- The concept of Superman's first public appearance upon his return in the film is reminiscent of the character's first public appearance as shown in The Man of Steel #1, by John Byrne. There, Clark Kent (sans glasses, and pre Super-suit) is in Metropolis for the launch of a new space plane being covered by the press. When something goes wrong, placing the lives of the crew and spectators below in danger, Clark instinctively springs into action and saves the plane. (It is here that he meets Lois Lane for the first time.)
- When Superman saves Kitty in the 'out of control car' sequence, the shot of him putting the car down, and the picture taken from the event seen on Perry White's desk in the following scene, is nearly identical to the cover of Action Comics #1 (Superman's first appearance).
- Superman saves a plane from disaster in a fashion that is similar to a sequence in the Fleischer Superman cartoon Japoteurs.
- In the film, there is a small reference to Gotham City in a news segment reporting where Superman has been sighted. Gotham City is, of course, the home of Batman.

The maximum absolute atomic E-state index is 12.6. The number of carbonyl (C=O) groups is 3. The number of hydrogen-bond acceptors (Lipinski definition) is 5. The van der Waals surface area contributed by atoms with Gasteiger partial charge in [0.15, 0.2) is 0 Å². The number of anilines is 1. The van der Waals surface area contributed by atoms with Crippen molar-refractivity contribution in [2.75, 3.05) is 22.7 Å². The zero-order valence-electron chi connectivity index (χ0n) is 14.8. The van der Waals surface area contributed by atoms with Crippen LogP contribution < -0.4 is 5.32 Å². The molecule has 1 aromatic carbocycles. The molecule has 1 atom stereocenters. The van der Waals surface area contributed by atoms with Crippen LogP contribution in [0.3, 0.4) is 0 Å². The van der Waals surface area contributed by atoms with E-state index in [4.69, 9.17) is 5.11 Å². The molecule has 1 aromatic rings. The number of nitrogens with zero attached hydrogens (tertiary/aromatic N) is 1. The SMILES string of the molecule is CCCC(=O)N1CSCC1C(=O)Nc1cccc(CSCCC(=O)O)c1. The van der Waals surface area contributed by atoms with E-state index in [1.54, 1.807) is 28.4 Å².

- One of the space shuttle pilots is played by Sir Richard Branson. His proposed company, Virgin Galactic, plans to make space flight affordable to civilians. The Virgin Galactic brand is seen in the in-flight presentation given to reporters in the movie. Also as part of the film's UK promotion, one of Virgin's Pendolino trains was given a relivery with large images from the movie along its side, the first time any unit in this class has deviated from the company's standard livery since its introduction in 2001. 
- At the end of the movie, the pajamas Lois Lane's son is wearing have DC Comics' Aquaman on them.
- Michael Dougherty and Dan Harris, the writers of the film, make a small cameo in the museum before Lex Luthor's thugs shoo them away from an exhibit.
- "Alienation" and "Zod" are words briefly glimpsed on the Scrabble board in the Kent house at the beginning of the film.
- While Superman remains in critical condition, Perry and Richard White discuss two alternate headlines, "Superman is Dead" and "Superman Lives." (The date on the former is September 29, 2006). This could be an homage to the ending of 1961 newspaper-set film The Day The Earth Caught Fire. Superman Lives was also the name of the abandoned fifth Superman film.